The lights are on
Veteran Member - Level 11
As bad as the reveal of the Xbox One went for Microsoft, and the general consensus seems to be somewhere between “very” and “strangled vomit noises”, it’s not like it is the end of the world for them. All you have to do is look back at Sony’s disastrous 2006 E3 presentation and you’ll see that, in the gaming industry, we tend to have a short memory. Sure, Sony had to work to win back their consumer’s loyalty, but they have now put themselves in a position to take charge in the upcoming generation of consoles. I've already detailed some of the ways Microsoft shot themselves in the foot, but the really scary thing, for Microsoft at least, is that there are still a few loose ends that Sony can tie up that would drive the stake even further into the Xbox One’s cold mechanical heart. Not that Sony “needs” to do any of these things, but here are four nails that Sony can still hammer into the metaphorical coffin.
Not that there is anything innately wrong with trophies; there isn’t. But its hard to deny that, for some inexplicable reason, they aren’t as satisfying as Xbox achievements. Maybe it’s the fact that that little “Ding!” isn’t as pleasing as the Xbox sound. Or perhaps gathering trophies isn’t as simple and easy as pooling points to form a total score. I don’t know what it is, but this is a small area that could go a long way. I’m sure it would cause problems with profile and trophy transferring when the time comes, but there will never be a better time to tweak the formula. Those addictive little achievements, love ‘em or hate ‘em, were one of the biggest innovations of this generation, and Microsoft led the charge on that. It would be a big coup if people are saying the same about Sony a few years from now.
How could this manifest? I don’t know. Obviously one big deal is making sure that PS3 owners get their due, and their achievements and trophies can transfer over. Sony needs to kick back and alienate as few people as possible, and your owner base should top that list. What would really be a dagger is if Sony could somehow get Xbox 360 users’s achievements or gamerscore to carry over to the PS4 in some capacity. That is doubtful, to say the least, but losing my hard-earned gamerscore is one of the few hesitations I have about switching away from my 360.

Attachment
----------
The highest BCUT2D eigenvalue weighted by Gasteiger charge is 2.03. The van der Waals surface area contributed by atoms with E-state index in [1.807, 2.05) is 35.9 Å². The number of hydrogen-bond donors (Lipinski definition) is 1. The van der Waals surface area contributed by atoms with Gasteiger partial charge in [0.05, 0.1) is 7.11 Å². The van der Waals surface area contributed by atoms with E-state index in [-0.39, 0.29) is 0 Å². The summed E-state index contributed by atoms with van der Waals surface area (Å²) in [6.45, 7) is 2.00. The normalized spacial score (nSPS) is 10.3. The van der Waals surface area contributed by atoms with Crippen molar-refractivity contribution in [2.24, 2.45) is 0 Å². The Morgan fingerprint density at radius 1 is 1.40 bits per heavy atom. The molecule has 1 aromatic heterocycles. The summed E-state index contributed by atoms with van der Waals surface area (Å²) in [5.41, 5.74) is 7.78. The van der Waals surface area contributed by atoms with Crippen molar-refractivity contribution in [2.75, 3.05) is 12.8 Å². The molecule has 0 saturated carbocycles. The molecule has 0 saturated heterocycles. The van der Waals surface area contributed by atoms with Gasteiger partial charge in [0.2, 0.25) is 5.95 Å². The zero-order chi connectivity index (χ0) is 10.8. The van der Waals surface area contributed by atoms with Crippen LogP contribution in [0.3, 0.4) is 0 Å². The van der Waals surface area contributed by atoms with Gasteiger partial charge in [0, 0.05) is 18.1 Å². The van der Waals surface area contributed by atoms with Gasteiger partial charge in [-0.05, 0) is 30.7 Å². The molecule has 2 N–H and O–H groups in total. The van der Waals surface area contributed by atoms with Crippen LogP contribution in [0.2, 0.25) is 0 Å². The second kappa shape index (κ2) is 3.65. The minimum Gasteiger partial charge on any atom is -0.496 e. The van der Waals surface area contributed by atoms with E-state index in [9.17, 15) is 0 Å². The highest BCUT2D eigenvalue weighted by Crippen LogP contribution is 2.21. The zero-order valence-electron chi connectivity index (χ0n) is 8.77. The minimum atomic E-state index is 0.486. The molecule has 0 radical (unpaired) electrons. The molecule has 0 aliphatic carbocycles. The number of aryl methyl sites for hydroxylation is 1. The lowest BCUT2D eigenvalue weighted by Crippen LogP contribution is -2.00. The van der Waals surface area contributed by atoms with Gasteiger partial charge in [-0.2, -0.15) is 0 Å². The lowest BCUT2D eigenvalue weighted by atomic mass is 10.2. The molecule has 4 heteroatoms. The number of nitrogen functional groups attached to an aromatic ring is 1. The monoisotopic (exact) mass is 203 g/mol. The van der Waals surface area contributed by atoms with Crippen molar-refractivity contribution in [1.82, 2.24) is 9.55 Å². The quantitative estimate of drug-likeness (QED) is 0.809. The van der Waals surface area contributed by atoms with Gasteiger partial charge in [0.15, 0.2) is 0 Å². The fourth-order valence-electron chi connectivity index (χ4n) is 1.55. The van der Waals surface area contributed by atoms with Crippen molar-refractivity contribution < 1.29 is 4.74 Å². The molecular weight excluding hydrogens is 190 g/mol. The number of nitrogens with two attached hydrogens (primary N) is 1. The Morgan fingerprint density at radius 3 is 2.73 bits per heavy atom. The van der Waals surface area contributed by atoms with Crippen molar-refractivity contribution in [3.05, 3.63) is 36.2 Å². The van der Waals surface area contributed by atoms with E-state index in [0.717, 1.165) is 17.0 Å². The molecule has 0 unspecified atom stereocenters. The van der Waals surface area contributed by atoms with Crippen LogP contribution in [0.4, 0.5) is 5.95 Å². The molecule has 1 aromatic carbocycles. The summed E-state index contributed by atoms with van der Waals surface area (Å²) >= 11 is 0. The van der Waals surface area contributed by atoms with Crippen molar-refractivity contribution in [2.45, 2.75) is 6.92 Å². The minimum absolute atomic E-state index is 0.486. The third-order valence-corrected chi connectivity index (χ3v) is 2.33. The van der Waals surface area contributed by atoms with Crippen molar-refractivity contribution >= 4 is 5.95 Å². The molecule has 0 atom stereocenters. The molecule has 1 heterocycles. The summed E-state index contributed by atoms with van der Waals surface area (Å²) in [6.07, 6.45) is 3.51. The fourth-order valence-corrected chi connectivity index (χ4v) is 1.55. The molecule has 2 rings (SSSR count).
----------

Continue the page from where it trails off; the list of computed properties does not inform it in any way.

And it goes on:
Land An Exclusive Marquee Competitive Shooter
Let’s face it, the Xbox 360 was the undisputed king of online competitive multiplayer. Two of their exclusive franchises, Halo and Gears of War, have large, dedicated followings in the online space, and the 360 was the true home of the cash cow Call of Duty. Not that there was anything wrong with the PS3 incarnations of the series, but the timed DLC windows and much-larger player base gave Microsoft the undeniable edge with the best-selling franchise in the industry. That is an edge Microsoft would be loathe to give up.
While sheer numbers may decide where Call of Duty decides to spread the wealth too, assuming they retain their position atop the charts, its impossible to argue against the fact that Sony needs a marquee, first-party multiplayer game to set PSN on fire. Resistance and Killzone are fine and good, but people aren’t falling over themselves on launch day to pick it up. I like what they are doing with Bungie’s Destiny, but that is still a multiplatform title, and while it is a step in the right direction, I don’t think it will be enough on its own. I have no idea if they could possibly match Halo, but I expect them to try.
Quietly Secure More Apps
This is tricky. Microsoft has a good thing going with their extensive app collection, but they went about announcing them the wrong way. Extraneous, non-gaming related apps are great, but they should not be the focal point of your gaming console. Clearly. Sony realizes this, and there is no way they are going to fall into that trap. However, more apps isn’t a bad thing, and the PS4 could certainly benefit from landing a few more reasons to use it outside of gaming.
However, the key here is how they go about announcing them. Unlike Microsoft, Sony should secure some extra services, and then off-handedly announce them. No hooplah, no big ceremony or staged presentation Simply tell us about them, and move on to the next big gaming announcement. We can read between the lines, and we know what we want. We don’t need to be told.
Continue Taunting Microsoft
Because I don’t think it’s ever going to get old. The hilirious ad that popped up on the Internet brilliantly stated that the PS4 would also use your TV…for gaming. That’s awesome. It reminds me of the time that Crash Bandicoot stood outside the Nintendo offices with a bullhorn calling out Mario. A little conflict between console manufacturers is a good thing, and Sony needs to keep pressing that button.
Of course, there is a limit here. More than anything, Sony needs to keep their head down, keep doing what they are doing, and let the Internet do their advertising work for them. Mostly. However, poking a little fun at Microsoft’s flagging console is an awesome way to surreptiosuly build the general consensus that, yes, the PS4 is indeed the console to get.